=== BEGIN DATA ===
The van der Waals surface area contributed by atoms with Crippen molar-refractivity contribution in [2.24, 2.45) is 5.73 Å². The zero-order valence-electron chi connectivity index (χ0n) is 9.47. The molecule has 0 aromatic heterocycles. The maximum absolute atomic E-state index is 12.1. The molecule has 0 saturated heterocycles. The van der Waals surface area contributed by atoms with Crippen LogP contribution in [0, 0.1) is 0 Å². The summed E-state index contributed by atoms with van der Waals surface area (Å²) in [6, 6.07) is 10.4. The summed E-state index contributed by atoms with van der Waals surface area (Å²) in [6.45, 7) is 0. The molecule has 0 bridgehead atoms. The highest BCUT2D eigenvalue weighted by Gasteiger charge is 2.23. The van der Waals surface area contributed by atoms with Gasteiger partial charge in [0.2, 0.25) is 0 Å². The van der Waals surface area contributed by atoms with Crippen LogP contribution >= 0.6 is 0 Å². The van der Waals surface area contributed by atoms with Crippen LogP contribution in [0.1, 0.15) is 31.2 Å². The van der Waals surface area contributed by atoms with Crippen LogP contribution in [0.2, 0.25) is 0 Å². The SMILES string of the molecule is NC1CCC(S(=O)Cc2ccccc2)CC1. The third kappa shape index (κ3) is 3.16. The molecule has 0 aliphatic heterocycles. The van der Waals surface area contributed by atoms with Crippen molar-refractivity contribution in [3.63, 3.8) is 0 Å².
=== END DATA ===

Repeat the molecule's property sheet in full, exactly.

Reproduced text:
The van der Waals surface area contributed by atoms with Crippen molar-refractivity contribution in [2.24, 2.45) is 5.73 Å². The zero-order valence-electron chi connectivity index (χ0n) is 9.47. The molecule has 0 aromatic heterocycles. The maximum absolute atomic E-state index is 12.1. The molecule has 0 saturated heterocycles. The van der Waals surface area contributed by atoms with Crippen LogP contribution in [0, 0.1) is 0 Å². The summed E-state index contributed by atoms with van der Waals surface area (Å²) in [6, 6.07) is 10.4. The summed E-state index contributed by atoms with van der Waals surface area (Å²) in [6.45, 7) is 0. The molecule has 0 bridgehead atoms. The highest BCUT2D eigenvalue weighted by Gasteiger charge is 2.23. The van der Waals surface area contributed by atoms with Gasteiger partial charge in [0.2, 0.25) is 0 Å². The van der Waals surface area contributed by atoms with Crippen LogP contribution >= 0.6 is 0 Å². The van der Waals surface area contributed by atoms with Crippen LogP contribution in [0.1, 0.15) is 31.2 Å². The van der Waals surface area contributed by atoms with Crippen LogP contribution in [0.2, 0.25) is 0 Å². The SMILES string of the molecule is NC1CCC(S(=O)Cc2ccccc2)CC1. The third kappa shape index (κ3) is 3.16. The molecule has 0 aliphatic heterocycles. The van der Waals surface area contributed by atoms with Crippen molar-refractivity contribution in [3.63, 3.8) is 0 Å².